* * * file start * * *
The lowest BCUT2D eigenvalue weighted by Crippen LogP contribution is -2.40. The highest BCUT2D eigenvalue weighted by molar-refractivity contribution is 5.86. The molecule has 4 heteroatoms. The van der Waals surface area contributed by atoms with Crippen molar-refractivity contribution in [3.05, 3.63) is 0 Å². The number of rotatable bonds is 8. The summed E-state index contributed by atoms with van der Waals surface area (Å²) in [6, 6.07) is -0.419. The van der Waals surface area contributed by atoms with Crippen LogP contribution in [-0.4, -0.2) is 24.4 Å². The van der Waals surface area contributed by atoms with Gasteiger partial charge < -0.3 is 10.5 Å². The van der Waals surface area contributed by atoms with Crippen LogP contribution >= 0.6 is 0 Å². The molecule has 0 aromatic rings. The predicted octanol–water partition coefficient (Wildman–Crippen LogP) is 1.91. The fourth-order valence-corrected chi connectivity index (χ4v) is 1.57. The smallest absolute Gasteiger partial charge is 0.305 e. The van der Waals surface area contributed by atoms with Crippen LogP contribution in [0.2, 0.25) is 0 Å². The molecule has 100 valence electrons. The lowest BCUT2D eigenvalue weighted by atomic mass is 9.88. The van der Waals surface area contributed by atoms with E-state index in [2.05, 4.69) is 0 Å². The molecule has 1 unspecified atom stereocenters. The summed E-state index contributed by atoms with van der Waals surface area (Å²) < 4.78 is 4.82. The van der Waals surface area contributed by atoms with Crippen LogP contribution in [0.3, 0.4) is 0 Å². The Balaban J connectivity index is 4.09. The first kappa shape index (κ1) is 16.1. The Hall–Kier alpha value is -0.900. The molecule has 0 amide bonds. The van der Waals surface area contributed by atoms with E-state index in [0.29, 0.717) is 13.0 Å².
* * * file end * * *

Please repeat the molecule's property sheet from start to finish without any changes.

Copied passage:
The lowest BCUT2D eigenvalue weighted by Crippen LogP contribution is -2.40. The highest BCUT2D eigenvalue weighted by molar-refractivity contribution is 5.86. The molecule has 4 heteroatoms. The van der Waals surface area contributed by atoms with Crippen molar-refractivity contribution in [3.05, 3.63) is 0 Å². The number of rotatable bonds is 8. The summed E-state index contributed by atoms with van der Waals surface area (Å²) in [6, 6.07) is -0.419. The van der Waals surface area contributed by atoms with Crippen LogP contribution in [-0.4, -0.2) is 24.4 Å². The van der Waals surface area contributed by atoms with Gasteiger partial charge < -0.3 is 10.5 Å². The van der Waals surface area contributed by atoms with Crippen LogP contribution >= 0.6 is 0 Å². The molecule has 0 aromatic rings. The predicted octanol–water partition coefficient (Wildman–Crippen LogP) is 1.91. The fourth-order valence-corrected chi connectivity index (χ4v) is 1.57. The smallest absolute Gasteiger partial charge is 0.305 e. The van der Waals surface area contributed by atoms with Crippen LogP contribution in [0.2, 0.25) is 0 Å². The molecule has 100 valence electrons. The lowest BCUT2D eigenvalue weighted by atomic mass is 9.88. The van der Waals surface area contributed by atoms with E-state index in [2.05, 4.69) is 0 Å². The molecule has 1 unspecified atom stereocenters. The summed E-state index contributed by atoms with van der Waals surface area (Å²) < 4.78 is 4.82. The van der Waals surface area contributed by atoms with Crippen LogP contribution in [0.3, 0.4) is 0 Å². The Balaban J connectivity index is 4.09. The first kappa shape index (κ1) is 16.1. The Hall–Kier alpha value is -0.900. The molecule has 0 amide bonds. The van der Waals surface area contributed by atoms with E-state index in [0.29, 0.717) is 13.0 Å².